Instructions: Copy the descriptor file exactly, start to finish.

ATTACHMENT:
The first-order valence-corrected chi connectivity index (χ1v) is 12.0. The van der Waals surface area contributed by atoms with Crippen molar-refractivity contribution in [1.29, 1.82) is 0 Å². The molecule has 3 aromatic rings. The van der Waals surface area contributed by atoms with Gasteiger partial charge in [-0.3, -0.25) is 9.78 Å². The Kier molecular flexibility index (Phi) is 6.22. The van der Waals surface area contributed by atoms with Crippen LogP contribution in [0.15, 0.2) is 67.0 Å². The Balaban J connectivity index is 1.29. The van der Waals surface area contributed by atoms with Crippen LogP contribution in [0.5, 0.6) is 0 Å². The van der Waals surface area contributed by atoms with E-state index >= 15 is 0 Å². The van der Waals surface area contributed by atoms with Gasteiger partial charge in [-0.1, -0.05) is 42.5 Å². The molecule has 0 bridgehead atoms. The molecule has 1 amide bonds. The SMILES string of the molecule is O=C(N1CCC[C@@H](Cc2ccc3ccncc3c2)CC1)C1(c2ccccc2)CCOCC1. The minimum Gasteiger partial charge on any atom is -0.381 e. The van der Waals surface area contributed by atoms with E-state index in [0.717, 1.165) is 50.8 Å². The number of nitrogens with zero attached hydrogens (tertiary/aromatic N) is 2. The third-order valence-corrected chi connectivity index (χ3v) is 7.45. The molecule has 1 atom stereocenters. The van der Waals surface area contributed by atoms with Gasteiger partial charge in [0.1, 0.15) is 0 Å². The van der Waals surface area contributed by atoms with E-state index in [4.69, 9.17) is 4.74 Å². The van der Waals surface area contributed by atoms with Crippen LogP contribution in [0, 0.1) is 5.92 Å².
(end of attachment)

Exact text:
The first-order valence-corrected chi connectivity index (χ1v) is 12.0. The van der Waals surface area contributed by atoms with Crippen molar-refractivity contribution in [1.29, 1.82) is 0 Å². The molecule has 3 aromatic rings. The van der Waals surface area contributed by atoms with Gasteiger partial charge in [-0.3, -0.25) is 9.78 Å². The Kier molecular flexibility index (Phi) is 6.22. The van der Waals surface area contributed by atoms with Crippen LogP contribution in [0.15, 0.2) is 67.0 Å². The Balaban J connectivity index is 1.29. The van der Waals surface area contributed by atoms with Crippen LogP contribution in [0.5, 0.6) is 0 Å². The van der Waals surface area contributed by atoms with E-state index >= 15 is 0 Å². The van der Waals surface area contributed by atoms with Gasteiger partial charge in [-0.1, -0.05) is 42.5 Å². The molecule has 0 bridgehead atoms. The molecule has 1 amide bonds. The SMILES string of the molecule is O=C(N1CCC[C@@H](Cc2ccc3ccncc3c2)CC1)C1(c2ccccc2)CCOCC1. The minimum Gasteiger partial charge on any atom is -0.381 e. The van der Waals surface area contributed by atoms with E-state index in [0.717, 1.165) is 50.8 Å². The number of nitrogens with zero attached hydrogens (tertiary/aromatic N) is 2. The third-order valence-corrected chi connectivity index (χ3v) is 7.45. The molecule has 1 atom stereocenters. The van der Waals surface area contributed by atoms with Gasteiger partial charge in [0.1, 0.15) is 0 Å². The van der Waals surface area contributed by atoms with E-state index in [4.69, 9.17) is 4.74 Å². The van der Waals surface area contributed by atoms with Crippen LogP contribution in [0, 0.1) is 5.92 Å².